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Exiled opposition leader pressing Trudeau to sanction Belarusian military, security officials over Ukraine war

The exiled opposition leader of Belarus will meet with Prime Minister Justin Trudeau and Foreign Affairs Minister Mélanie Joly separately over the next two days in the hopes of persuading them to impose further sanctions on military and security services in her country. 

Sviatlana Tsikhanouskaya says she can’t understand why ‘propagandistic’ officials can travel freely.

The exiled opposition leader of Belarus will meet separately with Prime Minister Justin Trudeau and Foreign Affairs Minister Mélanie Joly over the next two days in the hopes of persuading them to impose further sanctions on military and security services in her country.

Sviatlana Tsikhanouskaya — who was widely considered to have won the 2020 presidential election in Belarus — said she’s also seeking non-lethal military aid for up to 500 Belarusians who are fighting as volunteers for Ukraine.

It’s her first official visit to Canada.

Tsikhanouskaya has met already with Defence Minister Anita Anand. The two had a discussion during the Halifax International Security Forum last weekend.

“We don’t want the world to overlook the participation of Lukashenko in this war,” Tsikhanouskaya told CBC News, referring to Belarusian President Alexander Lukashenko.

Lukashenko managed to retain power after the disputed election, even though the international community believes there was widespread voter fraud. Mass demonstrations in Belarus against Lukashenko retaining power were put down violently by the security services.

Lukashenko has been a stalwart ally of Russian President Vladimir Putin and the former Soviet republic depends heavily on Moscow, both politically and economically.

“I will ask Canada to consider imposing individual sanctions against state propagandistic military officials, employees of KGB secret services and pro-regime businesses,” Tsikhanouskaya said.

“I can’t understand why many of these people who fuel repressions and Putin’s war machine … are still able to travel in Europe.”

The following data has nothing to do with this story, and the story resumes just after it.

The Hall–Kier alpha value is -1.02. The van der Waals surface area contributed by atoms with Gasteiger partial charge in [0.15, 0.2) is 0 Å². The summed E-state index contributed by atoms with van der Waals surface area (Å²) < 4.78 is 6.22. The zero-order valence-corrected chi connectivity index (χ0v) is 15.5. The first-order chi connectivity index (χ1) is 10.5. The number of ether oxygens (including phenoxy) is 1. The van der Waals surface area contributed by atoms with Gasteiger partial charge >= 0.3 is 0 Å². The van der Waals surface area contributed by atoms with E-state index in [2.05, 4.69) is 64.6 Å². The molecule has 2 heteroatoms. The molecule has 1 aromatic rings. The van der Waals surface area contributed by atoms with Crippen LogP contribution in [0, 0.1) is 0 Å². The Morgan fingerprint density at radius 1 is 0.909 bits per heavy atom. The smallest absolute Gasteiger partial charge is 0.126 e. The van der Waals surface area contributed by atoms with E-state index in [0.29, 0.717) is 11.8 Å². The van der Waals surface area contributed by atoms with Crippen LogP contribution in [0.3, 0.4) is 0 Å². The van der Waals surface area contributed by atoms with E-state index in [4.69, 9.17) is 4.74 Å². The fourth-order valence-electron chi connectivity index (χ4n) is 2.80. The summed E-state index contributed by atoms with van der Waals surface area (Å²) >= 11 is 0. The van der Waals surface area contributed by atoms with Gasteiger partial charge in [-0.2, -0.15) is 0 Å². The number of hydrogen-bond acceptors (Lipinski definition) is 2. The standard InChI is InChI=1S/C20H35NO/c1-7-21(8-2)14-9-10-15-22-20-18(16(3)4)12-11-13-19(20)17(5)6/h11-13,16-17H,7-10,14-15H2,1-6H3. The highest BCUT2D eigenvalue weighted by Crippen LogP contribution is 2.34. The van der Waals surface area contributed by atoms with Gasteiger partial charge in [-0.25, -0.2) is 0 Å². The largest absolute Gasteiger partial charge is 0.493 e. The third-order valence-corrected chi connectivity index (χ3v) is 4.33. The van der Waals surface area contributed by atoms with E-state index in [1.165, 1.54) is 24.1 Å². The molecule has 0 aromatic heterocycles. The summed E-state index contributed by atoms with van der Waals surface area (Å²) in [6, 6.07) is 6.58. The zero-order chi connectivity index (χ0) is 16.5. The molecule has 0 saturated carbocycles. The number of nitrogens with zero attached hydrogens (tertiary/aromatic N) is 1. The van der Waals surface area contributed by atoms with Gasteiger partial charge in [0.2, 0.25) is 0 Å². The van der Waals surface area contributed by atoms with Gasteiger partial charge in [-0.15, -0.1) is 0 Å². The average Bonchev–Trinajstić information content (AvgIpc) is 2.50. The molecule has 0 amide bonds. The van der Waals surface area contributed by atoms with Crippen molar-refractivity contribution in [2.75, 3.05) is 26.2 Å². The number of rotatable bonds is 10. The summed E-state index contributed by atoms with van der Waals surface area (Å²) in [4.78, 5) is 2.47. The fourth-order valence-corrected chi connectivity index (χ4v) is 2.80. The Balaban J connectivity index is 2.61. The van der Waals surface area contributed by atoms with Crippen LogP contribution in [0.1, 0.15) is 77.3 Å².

There are many arrangements between Russia and Belarus governing military cooperation, according to defence experts. They include Russia’s use of the country as a springboard for the invasion of northern Ukraine, its use of a Belarusian radar facility and an air base, and a joint regional air defence system established in 2009.

Published reports earlier this month showed new satellite imagery that suggested thousands of Russian troops may have returned to Belarus. That has raised questions about the prospect of another thrust into Ukraine from the north — or an attempt by Moscow and Minsk to distract Kyiv.

In October, Lukashenko ordered his own troops to deploy with Russian forces near Ukraine, claiming there was a clear threat to Belarus from Kyiv and its backers in the West.

Tsikhanouskaya said it’s likely a distraction.

“If such an [invasion] order is made, we call on Belaruians to disobey, to refuse to fulfil the orders,” she said. “We also called on Belarusians, call on your sons to join the anti-war movement.”

Russia’s war on Ukraine is deeply unpopular among Belarusians, she said. A poll conducted by the Belarusian opposition, using donated Canadian government support, shows that 86 per cent of people in the country do not support the war.

Brian Whitmore, a nonresident senior fellow at the Atlantic Council’s Eurasia Center, agreed that Putin’s invasion is unpopular in Belarus and has galvanized the public.

“It has also sparked resistance among Belarusians, including sabotage of rail lines to prevent Russian troops from getting to the front and a hacking campaign by a group calling itself the Cyber Partisans,” Whitmore wrote in a recent opinion article in Foreign Policy Magazine.

Belarusian volunteers also have joined a Ukraine paramilitary group called the Kastus Kalinouski Battalion, named for the leader of a 19th-century Belarusian uprising against the Russian Empire.

“We are looking for assistance to our military volunteers who are fighting shoulder to shoulder with Ukrainians. Winter is coming and people need warm clothes … non-lethal equipment, medical aid. And it would be nice to send such humanitarian aid to [a] Belarusian battalion in Ukraine,” said Tsikhanouskaya.

ABOUT THE AUTHOR

Murray Brewster

Senior reporter, defence and security

Murray Brewster is senior defence writer for CBC News, based in Ottawa. He has covered the Canadian military and foreign policy from Parliament Hill for over a decade. Among other assignments, he spent a total of 15 months on the ground covering the Afghan war for The Canadian Press. Prior to that, he covered defence issues and politics for CP in Nova Scotia for 11 years and was bureau chief for Standard Broadcast News in Ottawa.

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Credit belongs to : www.cbc.ca

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